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May 21, 2007 | by  | in Books | [ssba]

Breaking the spell – Religion as a Natural Phenomenon

With the publication of Richard Dawkins’ typically arrogant and polemic best-seller The God Delusion, and Keith Ward’s predictably reasonable response on the side of the angels with Is Religion Dangerous?, 2006-07 has been a great period for religious/scientific debate in the mainstream media. In contrast to both the strident “I’m an atheist, thank god” rhetoric of Dawkins and the apologetic “religion doesn’t kill people, people kill people” tone of Ward’s book, Dennett’s contribution to the debate is a welcome relief.

Dennett is an experienced and respected philosopher, and has been a prolific writer for a number of years, with previous titles including Darwin’s Dangerous Idea, Freedom Evolves, and the well-known Consciousness Explained. His topics have, until now, focussed mainly on the philosophy of mind and consciousness, artificial intelligence and the paradox of free will. Breaking the Spell is the first of his books to focus specifically on religion, although he revisits many of the ideas and topics covered in earlier books and essays in order to illustrate the points he makes.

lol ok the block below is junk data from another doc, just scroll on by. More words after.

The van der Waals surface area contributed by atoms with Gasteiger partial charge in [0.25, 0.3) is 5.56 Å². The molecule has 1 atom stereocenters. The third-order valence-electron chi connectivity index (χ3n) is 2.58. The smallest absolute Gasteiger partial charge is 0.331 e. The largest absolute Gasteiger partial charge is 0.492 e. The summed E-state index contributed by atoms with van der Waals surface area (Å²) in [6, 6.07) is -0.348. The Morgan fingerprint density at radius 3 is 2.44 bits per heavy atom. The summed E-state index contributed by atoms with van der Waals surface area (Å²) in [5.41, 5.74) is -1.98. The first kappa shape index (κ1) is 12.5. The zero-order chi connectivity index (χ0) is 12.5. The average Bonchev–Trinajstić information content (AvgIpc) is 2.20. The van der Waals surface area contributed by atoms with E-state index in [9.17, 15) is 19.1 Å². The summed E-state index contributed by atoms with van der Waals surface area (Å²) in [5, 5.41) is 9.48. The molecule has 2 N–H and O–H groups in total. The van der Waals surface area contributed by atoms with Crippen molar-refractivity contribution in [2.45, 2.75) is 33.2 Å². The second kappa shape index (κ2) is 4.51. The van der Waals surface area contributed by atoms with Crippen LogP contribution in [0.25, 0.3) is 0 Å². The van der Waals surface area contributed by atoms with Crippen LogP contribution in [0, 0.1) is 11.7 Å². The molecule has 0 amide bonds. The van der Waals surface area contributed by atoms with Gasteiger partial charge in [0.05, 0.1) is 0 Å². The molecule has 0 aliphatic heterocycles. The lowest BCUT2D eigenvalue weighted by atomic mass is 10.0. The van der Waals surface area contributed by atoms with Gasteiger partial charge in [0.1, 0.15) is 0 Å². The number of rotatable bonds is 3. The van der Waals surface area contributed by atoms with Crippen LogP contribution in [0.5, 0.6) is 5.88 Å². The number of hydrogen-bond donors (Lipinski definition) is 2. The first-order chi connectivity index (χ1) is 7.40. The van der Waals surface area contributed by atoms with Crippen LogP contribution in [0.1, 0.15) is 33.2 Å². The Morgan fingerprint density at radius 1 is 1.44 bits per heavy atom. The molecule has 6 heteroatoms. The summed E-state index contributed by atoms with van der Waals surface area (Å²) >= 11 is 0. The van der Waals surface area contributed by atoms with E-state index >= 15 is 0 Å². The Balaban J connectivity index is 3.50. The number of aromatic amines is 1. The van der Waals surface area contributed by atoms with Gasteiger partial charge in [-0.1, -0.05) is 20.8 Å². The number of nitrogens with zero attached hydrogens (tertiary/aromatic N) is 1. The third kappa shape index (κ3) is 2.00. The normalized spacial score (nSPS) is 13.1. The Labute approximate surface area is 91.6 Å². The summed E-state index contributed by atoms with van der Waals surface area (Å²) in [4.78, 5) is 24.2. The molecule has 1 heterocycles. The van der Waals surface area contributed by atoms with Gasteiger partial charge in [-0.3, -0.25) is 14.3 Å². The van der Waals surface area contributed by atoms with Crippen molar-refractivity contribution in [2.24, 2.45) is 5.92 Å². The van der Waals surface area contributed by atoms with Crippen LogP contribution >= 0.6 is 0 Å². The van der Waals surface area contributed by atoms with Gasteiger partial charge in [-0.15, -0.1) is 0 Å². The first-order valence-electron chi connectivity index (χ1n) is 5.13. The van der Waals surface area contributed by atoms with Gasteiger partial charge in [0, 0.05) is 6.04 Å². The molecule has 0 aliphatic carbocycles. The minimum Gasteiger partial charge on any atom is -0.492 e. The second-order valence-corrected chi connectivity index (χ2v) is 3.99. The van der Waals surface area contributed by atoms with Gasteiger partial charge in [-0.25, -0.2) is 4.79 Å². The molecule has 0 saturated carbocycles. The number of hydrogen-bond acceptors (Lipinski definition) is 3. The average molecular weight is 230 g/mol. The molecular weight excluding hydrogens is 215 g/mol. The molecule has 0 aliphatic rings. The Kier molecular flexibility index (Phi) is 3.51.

While unashamedly writing from, and (to my mind) successfully defending an atheistic, evidence-based view of life, Dennett for the most part avoids getting obviously worked up about his topic, although it is very clear that it is one he feels strongly about. Instead he takes pains to present his argument as reasonably as possible, in a tone that is equal parts conversational and scholarly, and avoids (or does his best to avoid) talking down to his audience.

Dennett states more than once throughout the book, that his aim is not to provide answers, but to provoke questions, thought and discussion. His typically eloquent approach allows him to apologise to the people who might find these questions offensive, without sounding as if he is simply trying to please all audiences.

This is not to say that he backs down from stating his case at any point. His discussion of the evolutionary roots of religion, and the modern-day means by which religious thought is often protected by the application of a shoddy veneer of pseudo-scientific language (which Dennett refers to as the “academic smoke-screen”) is direct, informative and insightful.

Breaking the Spell is an excellent book, not only for those of us interested in the question of religion, but for anyone interested in philosophy, morality, or evolution.



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